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Nikolai MYASKOVSKY (1881-1950)
Serenade for Chamber Orchestra in E Flat Op.32 No.1 (1927-31) [15:18]
Sinfonietta for String Orchestra In B Minor Op.32 No.2 (1927-31) [24:47]
Lyric Concertino for flute, clarinet, horn, bassoon, harp and  string orchestra Op.32 No.3 (1927-31) [18:42]
Salutatory Overture in C Major Op.48 (1939) [9:26]
Marina Stepanova (flute); Boris Sokol (clarinet); Kirill Arsenov (horn); Alexander Kozhevnikov (bassoon); Liudmila Yanchishina (harp) (Op. 32 No. 3)
Moscow New Opera Orchestra/Yevgeny Samoilov
rec. July 1993, Studio 5, Moscow Radio. DDD
originally issued as Olympia OCD528
REGIS RRC1244 [68:58]


Myaskovsky is well enough known to enthusiasts as the author of twenty-seven varied symphonies and two concertos which have kept his name fitfully in the public eye. Superficially his style is conservative. It looks backwards towards the classic Russian composers of the late nineteenth century. As such he pleased the Soviet headmen; not that he did this to please them. In fact he too went through a trial of fire at various stages with charges of formalism levelled at him. His Tenth Symphony written in 1927 and recently freshly recorded by Dmitri Liss and the Ural Philharmonic Orchestra on Warner, was condemned for its gloomy expressionism. In fact Myaskovsky developed a natural predilection for melancholy, autumnal colours and tragedy often in masterful juxtaposition. His symphonies 5, 21, 22, 24, 25 and 27 and the Cello Concerto beloved of Rostropovich all testify to his gripping way with downbeat material – triumph through adversity, the heroism of the tragic.
 
There was another Myaskovsky as well; probably several more. In the three op. 32 works grouped here we encounter a project to explore song and dance idioms. In each work the orchestra is differently specified. The Serenade in its outer two movements mixes singing melancholia with vigorous Russian folksongs of the type used by Borodin and Tchaikovsky. Indeed the Andante briefly recalls the waltz from the Pathétique before introducing a touchingly vulnerable theme related to Russian Orthodox chant which rises to searing heights.

The Sinfonietta for strings is redolent of the writing of Frank Bridge (Suite and Sir Roger de Coverley) and Elgar (Introduction and Allegro). Another central Andante is memorable for its mercurial mood-shifts and a devilishly virtuosic violin solo. Gratifying stereo separation brings out the ear-tickling fleet-footed dialogues of the final Presto complete with a rewarding dignified melody at 1:03 onwards. The silvery consistency and gutsy attack of the MNOO is enviable.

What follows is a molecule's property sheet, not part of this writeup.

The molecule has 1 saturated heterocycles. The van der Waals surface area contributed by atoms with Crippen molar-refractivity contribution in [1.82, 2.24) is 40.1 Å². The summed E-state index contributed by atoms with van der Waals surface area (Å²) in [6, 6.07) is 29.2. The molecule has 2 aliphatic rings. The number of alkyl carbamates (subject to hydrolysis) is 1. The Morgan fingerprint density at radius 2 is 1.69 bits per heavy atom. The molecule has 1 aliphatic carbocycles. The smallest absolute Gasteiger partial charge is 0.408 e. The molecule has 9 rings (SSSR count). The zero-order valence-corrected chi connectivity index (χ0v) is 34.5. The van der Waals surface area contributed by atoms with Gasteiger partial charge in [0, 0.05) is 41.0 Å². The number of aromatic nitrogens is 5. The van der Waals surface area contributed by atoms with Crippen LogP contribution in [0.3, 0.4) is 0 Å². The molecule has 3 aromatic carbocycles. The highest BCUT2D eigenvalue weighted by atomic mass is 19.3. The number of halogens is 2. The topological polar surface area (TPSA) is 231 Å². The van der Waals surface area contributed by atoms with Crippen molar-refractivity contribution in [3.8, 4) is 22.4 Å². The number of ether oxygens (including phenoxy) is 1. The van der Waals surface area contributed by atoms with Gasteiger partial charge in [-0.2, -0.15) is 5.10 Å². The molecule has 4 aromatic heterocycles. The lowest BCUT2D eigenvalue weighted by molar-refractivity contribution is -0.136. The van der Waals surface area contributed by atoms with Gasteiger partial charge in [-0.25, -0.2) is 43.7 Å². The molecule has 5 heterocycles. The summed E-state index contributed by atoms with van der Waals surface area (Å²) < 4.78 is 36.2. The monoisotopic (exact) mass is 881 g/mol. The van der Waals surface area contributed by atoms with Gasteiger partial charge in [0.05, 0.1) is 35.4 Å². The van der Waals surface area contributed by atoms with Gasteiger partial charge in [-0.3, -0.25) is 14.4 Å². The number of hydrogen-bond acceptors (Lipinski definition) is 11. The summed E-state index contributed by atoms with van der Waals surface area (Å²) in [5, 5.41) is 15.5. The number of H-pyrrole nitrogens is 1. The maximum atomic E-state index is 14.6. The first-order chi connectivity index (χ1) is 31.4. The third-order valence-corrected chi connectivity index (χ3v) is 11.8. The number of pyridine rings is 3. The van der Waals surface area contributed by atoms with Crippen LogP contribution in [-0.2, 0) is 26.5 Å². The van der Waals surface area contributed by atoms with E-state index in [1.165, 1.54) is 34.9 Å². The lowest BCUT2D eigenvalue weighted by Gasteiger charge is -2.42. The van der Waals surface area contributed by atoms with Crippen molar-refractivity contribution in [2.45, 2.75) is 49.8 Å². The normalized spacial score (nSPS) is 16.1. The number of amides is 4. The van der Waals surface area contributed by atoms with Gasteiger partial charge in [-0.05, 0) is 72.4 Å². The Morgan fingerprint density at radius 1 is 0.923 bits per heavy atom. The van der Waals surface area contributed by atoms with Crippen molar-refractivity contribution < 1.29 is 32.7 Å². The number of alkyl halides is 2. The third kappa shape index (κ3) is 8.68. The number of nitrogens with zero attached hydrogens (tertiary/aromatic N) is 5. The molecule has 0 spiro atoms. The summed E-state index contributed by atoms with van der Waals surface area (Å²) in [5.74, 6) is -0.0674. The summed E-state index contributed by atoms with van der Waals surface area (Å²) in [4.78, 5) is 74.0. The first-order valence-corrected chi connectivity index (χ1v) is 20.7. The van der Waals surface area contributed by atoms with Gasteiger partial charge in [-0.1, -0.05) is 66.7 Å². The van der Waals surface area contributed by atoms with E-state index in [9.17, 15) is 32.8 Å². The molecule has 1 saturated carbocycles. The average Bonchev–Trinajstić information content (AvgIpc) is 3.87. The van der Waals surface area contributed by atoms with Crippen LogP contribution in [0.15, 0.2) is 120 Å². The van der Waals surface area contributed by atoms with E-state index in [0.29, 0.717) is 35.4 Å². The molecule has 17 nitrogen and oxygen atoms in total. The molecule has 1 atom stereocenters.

The Lyric Concertino stands well clear of the desiccation of neo-classicism. Once again it is light on its feet and full of emotional effect without the grand gestures of the symphonies. This is highly accomplished music with plenty of inventive fibre in this case drenched and dense with complex and allusive material. After a dignified Andante Monotono heavy with murmuring nostalgia – perhaps for a Russia that has gone or maybe the nostalgia of lost summers and happiness forsaken - comes a light-hearted, flickering dance bright with children’s games.

The roles of the solo instruments tend to be rather as poetic interlocutors; there is none of the display-virtuosity of the Andante of the Sinfonietta. The small-scale suggested by the Op. 32 titles is not always reflected in what you hear. This is the sort of music that will insinuate its way into your affections with very little exertion. While they may well have been a politically necessary retreat from dense expressionism (to which he would return in Symphony 13) the music is lit with inspiration and the ideas are memorable. The three works link in some measure with the folksy symphonies 23 and 26.
 
The three Op. 32 works, each in three movements, were also recorded in 1980 by Vladimir Verbitsky – who turned in a better than decent Tchaikovsky 5 not so long ago (see review) - and these were issued on early Olympias (OCD, 105, 168, 177) as fillers for various Melodiya original recordings of the symphonies. The first two works also appeared on ZYX Music CLA10012-2 in 1998. Verbitsky is by no means less effective than Samoilov but he is not as well recorded. The microphones are placed very close to the orchestra to capture some coarsely resonant but raspingly vivid music-making. In the Poco maestoso finale Verbitsky makes something extraordinary of this music. Not to be dismissed then but Samoilov is the one to go for. Of course all those Olympias have now been deleted and only Regis offer all three of these wonderful pieces together on the same disc.
 
The Salutatory Overture was written to celebrate Stalin’s sixtieth birthday at the commission of Moscow Radio. It is brassy, vigorous and probingly romantic (6:19) but lacks the sort of grip on the memory that the Op. 32 works possess. The bright prattle, bells and fanfares is of the sort we have also heard, with a slightly different accent, from Rawsthorne, Britten and Ferguson and none the worse for that. Let’s not delude ourselves or take up too superior an attitude.
 
Good notes from James Murray again. There also material from Per Skans whose lucidly informative commentary with the miscarried Olympia Miaskovsky symphony cycle made the series’ early foreclosure doubly disappointing.
 
Adherents of Russian nationalism need to have this inexpensive disc. Do not be put off by the diminutive titles. Myaskovsky is a soulfully entertaining and wildly inventive creator of music and here is one chapter of evidence.
 
Rob Barnett
 

 



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